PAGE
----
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Hello everyone, I have been doing research for a while and really haven't found exactly what I need so I am asking here hoping that you can help! I hope this is the right section to post in as it seems the most fitting, I am a linux newbie. So, I have a .dd file that I need to open and see the files inside. I have been researching the mount function for the last hour and I simply cannot get it to work. Basically what I am asking is how can I get to see the files in the .dd file? I would like you to be specific in your answer because clearly general answers are not working. Also, if there is a better way than the mount method, I am open to suggestions I just need to get this stupid thing open.
# Find an unused loop device:
sudo losetup -f
# Mount the image (example):
sudo losetup /dev/loop3 /path/to/image.dd
# Inspect what you've got (whole disk, partition, ISO, etc, etc):
sudo fdisk -l /dev/loop3
# Mount partitions automagically:
sudo kpartx -va /dev/loop3
# See where they're at:
sudo dmsetup status
# Now you can mount any partition and with any options as you would usually (ext3 example):
sudo mkdir /mnt/temp
sudo mount /dev/mapper/loop3p1 -t ext2 -o ro,norecovery,noload /mnt/temp
Ok, so I did what you said and had a couple of problems with the code. For some reason:
sudo fdisk -l /dev/loop1
Disk /dev/loop1: 536 MB, 536870912 bytes
255 heads, 63 sectors/track, 65 cylinders, total 1048576 sectors
Units = sectors of 1 * 512 = 512 bytes
Sector size (logical/physical): 512 bytes / 512 bytes
I/O size (minimum/optimal): 512 bytes / 512 bytes
Disk identifier: 0x00000000
Disk /dev/loop1 doesn't contain a valid partition table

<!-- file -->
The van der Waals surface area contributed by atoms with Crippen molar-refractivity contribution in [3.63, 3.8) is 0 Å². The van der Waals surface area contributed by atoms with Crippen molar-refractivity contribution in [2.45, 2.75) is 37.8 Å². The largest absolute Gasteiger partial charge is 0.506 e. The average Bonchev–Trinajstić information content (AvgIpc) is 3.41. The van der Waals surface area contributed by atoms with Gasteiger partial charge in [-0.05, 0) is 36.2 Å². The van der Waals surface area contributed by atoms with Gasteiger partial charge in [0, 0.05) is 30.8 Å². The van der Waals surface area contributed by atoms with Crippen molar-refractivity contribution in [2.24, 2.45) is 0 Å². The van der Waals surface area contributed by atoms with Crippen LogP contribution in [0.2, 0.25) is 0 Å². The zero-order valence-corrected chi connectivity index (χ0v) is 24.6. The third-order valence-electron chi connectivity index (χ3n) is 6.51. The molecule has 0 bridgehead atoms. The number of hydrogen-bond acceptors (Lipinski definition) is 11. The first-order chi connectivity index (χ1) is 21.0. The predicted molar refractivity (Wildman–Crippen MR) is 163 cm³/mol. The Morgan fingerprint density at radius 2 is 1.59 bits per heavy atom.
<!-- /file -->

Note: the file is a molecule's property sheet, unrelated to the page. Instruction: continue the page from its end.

sudo dmsetup status
No devices found
So yeah, something is going wrong here, but I'm not sure what. The problem may be that this is a weird .dd file, as it is of a SheevaPlug, not exactly a standard computer. Do you have any more suggestions?
The problem may be that this is a weird .dd file, as it is of a SheevaPlug, not exactly a standard computer.
Funny how people always seem to post pertinent information after their first post...
# If you have disktype check the file system type:
# or tune2fs if you suspect it's ext.*
# .. or testdisk:
testdisk /list /dev/loop1
# else just try and mount it anyway:
mount /dev/loop1 -t auto /some/mount_point
# If this doesn't work you'll have to calculate the offset MBR/PT-wise
umount /some/mount_point; losetup -d /dev/loop1
# Get the start sector value for the partition:
fdisk -lu /path/to/image.dd
# and enter it as OFFSET value:
losetup -o $[512*$OFFSET] /dev/loop1 /path/to/image.dd
# ..or if your version of mount supports loop mounting directly:
mount -o loop,offset=$[512*$OFFSET] /dev/loop1 /path/to/image.dd